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Virginia Blakelock

Virginia Blakelock taught herself beadwork as a child. As a teenager, she spent four years in Karachi, Pakistan, which left an indelible mark on her artistic sensibility. While attending college, she abandoned a potential career in computer systems analysis to devote herself to painting. Virginia rediscovered beads in the late 1970s, and after buying $12 worth of beads at a theater rummage sale, she made a conscious decision to bring her fine-arts training and unique sensibility to the craft of beading

Working in isolation for 10 years, Virginia emerged as the most important artist of the “new beadwork” movement on the west coast. Her book “Those Bad Bad Beads” was the first modern approach to beadwork; she was the first to describe the Herringbone and African Helix stitches. Virginia’s work is featured in “Beading Across America”, available from Kalmbach Books.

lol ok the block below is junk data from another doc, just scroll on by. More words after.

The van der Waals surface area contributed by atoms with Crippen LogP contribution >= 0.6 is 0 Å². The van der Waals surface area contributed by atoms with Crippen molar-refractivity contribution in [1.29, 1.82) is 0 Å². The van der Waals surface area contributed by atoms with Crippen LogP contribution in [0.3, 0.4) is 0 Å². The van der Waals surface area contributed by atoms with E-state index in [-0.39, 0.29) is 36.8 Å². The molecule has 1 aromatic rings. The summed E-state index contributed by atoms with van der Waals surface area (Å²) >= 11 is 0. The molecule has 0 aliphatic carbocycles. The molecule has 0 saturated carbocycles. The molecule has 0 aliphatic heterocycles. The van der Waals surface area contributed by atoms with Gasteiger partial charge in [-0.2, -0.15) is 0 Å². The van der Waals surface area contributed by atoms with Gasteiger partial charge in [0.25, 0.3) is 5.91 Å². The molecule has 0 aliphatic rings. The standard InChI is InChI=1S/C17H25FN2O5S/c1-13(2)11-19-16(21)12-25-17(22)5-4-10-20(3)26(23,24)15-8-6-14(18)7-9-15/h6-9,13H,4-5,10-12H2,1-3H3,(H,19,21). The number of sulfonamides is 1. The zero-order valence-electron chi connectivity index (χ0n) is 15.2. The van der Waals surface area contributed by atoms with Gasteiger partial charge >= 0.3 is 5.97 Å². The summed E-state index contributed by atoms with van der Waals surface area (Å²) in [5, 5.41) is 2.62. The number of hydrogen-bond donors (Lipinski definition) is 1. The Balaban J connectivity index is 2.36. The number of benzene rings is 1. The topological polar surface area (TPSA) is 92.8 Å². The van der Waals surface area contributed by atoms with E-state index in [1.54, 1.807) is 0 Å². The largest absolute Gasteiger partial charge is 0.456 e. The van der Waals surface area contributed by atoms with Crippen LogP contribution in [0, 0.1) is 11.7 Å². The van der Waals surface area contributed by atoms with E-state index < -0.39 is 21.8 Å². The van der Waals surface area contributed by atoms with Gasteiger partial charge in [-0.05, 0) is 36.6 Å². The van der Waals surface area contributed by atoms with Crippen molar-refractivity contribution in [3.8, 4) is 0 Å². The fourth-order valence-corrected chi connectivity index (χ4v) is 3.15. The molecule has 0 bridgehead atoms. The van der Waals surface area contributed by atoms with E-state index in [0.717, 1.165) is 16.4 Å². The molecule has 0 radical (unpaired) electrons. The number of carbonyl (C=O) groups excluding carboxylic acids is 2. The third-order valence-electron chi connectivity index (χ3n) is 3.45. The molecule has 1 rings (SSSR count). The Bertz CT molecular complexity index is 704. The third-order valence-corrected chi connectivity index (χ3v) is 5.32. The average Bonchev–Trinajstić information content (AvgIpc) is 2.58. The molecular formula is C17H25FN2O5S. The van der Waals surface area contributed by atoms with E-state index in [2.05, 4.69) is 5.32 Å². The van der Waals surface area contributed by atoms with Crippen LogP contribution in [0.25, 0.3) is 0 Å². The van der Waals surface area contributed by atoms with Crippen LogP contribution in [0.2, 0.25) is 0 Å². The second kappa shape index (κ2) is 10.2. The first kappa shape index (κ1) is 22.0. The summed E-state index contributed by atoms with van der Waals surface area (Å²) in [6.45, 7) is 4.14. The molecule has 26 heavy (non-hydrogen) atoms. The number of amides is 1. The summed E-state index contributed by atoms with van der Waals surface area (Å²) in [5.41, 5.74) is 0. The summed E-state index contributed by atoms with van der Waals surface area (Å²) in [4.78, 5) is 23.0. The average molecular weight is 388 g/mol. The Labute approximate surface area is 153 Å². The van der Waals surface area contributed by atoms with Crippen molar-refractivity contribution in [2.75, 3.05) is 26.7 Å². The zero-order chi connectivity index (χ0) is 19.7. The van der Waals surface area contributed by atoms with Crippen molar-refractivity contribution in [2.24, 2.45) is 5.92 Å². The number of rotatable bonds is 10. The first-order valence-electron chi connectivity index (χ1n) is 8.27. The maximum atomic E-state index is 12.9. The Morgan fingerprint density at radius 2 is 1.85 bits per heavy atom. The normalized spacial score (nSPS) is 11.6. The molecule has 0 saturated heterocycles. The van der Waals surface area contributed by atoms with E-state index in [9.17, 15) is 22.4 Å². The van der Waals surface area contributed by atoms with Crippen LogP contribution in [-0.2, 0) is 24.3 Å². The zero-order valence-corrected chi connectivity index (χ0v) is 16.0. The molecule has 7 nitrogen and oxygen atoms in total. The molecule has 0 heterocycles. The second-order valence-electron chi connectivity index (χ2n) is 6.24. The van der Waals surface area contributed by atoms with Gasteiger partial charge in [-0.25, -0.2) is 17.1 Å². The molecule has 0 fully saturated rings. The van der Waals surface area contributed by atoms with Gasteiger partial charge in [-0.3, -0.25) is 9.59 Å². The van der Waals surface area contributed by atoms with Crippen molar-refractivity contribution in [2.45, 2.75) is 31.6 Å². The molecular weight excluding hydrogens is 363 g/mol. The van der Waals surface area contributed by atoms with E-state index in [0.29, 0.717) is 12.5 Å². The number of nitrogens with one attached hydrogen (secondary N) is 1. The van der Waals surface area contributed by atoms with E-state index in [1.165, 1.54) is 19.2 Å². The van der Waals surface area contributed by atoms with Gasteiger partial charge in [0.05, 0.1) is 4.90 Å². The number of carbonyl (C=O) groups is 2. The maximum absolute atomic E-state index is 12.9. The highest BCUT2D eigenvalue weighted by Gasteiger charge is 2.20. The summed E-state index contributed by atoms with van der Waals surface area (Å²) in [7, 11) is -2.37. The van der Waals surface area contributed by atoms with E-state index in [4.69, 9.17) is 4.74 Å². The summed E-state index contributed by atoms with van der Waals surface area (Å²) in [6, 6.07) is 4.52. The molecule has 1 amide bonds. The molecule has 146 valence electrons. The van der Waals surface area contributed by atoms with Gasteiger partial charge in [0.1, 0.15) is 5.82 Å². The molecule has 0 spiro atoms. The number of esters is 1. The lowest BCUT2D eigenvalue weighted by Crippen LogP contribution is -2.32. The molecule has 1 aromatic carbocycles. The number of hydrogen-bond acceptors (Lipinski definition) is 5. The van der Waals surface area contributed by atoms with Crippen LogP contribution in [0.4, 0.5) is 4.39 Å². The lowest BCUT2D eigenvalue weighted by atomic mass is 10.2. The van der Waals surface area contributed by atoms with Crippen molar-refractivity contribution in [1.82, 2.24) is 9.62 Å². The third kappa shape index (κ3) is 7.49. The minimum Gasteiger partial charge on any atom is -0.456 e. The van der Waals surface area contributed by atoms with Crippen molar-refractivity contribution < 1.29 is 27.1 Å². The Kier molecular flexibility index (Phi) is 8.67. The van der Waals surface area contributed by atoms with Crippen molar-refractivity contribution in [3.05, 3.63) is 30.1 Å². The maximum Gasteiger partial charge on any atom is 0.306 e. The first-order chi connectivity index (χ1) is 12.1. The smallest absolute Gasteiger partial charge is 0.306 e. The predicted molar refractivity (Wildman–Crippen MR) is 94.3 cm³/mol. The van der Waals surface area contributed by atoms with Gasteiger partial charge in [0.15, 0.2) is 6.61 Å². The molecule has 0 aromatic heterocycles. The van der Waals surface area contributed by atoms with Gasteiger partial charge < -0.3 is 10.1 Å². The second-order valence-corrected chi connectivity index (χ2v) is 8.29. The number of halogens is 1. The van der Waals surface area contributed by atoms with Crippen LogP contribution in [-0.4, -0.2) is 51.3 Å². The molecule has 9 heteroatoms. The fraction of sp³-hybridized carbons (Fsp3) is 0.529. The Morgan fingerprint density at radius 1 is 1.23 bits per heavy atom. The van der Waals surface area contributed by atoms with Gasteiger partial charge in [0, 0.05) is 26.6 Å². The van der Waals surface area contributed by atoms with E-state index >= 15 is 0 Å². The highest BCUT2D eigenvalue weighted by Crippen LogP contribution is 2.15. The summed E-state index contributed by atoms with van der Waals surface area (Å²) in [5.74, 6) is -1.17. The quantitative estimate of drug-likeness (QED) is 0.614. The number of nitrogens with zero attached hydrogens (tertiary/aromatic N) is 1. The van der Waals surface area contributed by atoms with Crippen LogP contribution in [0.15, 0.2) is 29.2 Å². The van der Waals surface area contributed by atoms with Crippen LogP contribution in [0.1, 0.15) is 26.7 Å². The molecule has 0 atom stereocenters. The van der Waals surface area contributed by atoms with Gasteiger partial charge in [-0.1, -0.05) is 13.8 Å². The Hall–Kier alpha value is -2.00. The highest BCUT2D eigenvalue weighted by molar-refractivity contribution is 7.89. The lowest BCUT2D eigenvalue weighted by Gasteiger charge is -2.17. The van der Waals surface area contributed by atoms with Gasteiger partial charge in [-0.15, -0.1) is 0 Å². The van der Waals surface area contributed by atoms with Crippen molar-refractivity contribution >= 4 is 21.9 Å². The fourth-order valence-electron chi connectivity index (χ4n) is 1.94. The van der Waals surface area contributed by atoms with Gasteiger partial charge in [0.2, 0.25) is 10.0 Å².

Her work has been exhibited throughout the United States and has been written about and reproduced in many magazines, including Bead&Button. Her work can also be seen in “Beading on a Loom” by Don Pierce (Interweave Press, 1999), “Les Perles” by Natasha Wolters (Syros, 1996), “The New Beadwork” by Kathy Moss (Abrams, 1992), and “500 Beaded Objects” edited by Carol Wilcox-Wells (Lark, 2004).

Although largely out of the public eye now, Virginia continues to make complex, one-of-a-kind pieces and supports herself with her mail-order business, Beadcats, Inc. She spends her non-bead time with her husband, sailing on Puget Sound, restoring an 1897 farm house, and building a passive-solar, all-concrete house.

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